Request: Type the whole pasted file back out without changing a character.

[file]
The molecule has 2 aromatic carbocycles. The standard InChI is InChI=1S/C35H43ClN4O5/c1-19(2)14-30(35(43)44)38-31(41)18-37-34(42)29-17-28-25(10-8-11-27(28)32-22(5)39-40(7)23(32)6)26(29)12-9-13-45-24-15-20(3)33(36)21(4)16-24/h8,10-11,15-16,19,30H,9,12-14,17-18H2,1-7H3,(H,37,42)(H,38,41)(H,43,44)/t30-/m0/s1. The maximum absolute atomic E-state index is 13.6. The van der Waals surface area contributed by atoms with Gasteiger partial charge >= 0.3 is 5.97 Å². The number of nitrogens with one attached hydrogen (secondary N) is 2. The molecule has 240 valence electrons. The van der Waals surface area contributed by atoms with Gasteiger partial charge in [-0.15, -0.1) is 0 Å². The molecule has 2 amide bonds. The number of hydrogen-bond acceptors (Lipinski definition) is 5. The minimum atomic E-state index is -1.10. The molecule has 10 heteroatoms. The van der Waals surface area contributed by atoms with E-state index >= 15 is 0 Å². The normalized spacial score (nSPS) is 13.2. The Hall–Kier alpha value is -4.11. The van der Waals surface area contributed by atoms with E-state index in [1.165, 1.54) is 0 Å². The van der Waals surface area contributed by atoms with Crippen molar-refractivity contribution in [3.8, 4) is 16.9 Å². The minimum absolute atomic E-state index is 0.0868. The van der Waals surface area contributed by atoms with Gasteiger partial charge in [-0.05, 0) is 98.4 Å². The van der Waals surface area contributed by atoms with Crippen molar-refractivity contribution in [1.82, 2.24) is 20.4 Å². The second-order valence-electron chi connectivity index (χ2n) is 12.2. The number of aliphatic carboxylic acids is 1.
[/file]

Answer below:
The molecule has 2 aromatic carbocycles. The standard InChI is InChI=1S/C35H43ClN4O5/c1-19(2)14-30(35(43)44)38-31(41)18-37-34(42)29-17-28-25(10-8-11-27(28)32-22(5)39-40(7)23(32)6)26(29)12-9-13-45-24-15-20(3)33(36)21(4)16-24/h8,10-11,15-16,19,30H,9,12-14,17-18H2,1-7H3,(H,37,42)(H,38,41)(H,43,44)/t30-/m0/s1. The maximum absolute atomic E-state index is 13.6. The van der Waals surface area contributed by atoms with Gasteiger partial charge >= 0.3 is 5.97 Å². The number of nitrogens with one attached hydrogen (secondary N) is 2. The molecule has 240 valence electrons. The van der Waals surface area contributed by atoms with Gasteiger partial charge in [-0.15, -0.1) is 0 Å². The molecule has 2 amide bonds. The number of hydrogen-bond acceptors (Lipinski definition) is 5. The minimum atomic E-state index is -1.10. The molecule has 10 heteroatoms. The van der Waals surface area contributed by atoms with E-state index >= 15 is 0 Å². The normalized spacial score (nSPS) is 13.2. The Hall–Kier alpha value is -4.11. The van der Waals surface area contributed by atoms with E-state index in [1.165, 1.54) is 0 Å². The van der Waals surface area contributed by atoms with Crippen molar-refractivity contribution in [3.8, 4) is 16.9 Å². The minimum absolute atomic E-state index is 0.0868. The van der Waals surface area contributed by atoms with Gasteiger partial charge in [-0.05, 0) is 98.4 Å². The van der Waals surface area contributed by atoms with Crippen molar-refractivity contribution in [1.82, 2.24) is 20.4 Å². The second-order valence-electron chi connectivity index (χ2n) is 12.2. The number of aliphatic carboxylic acids is 1.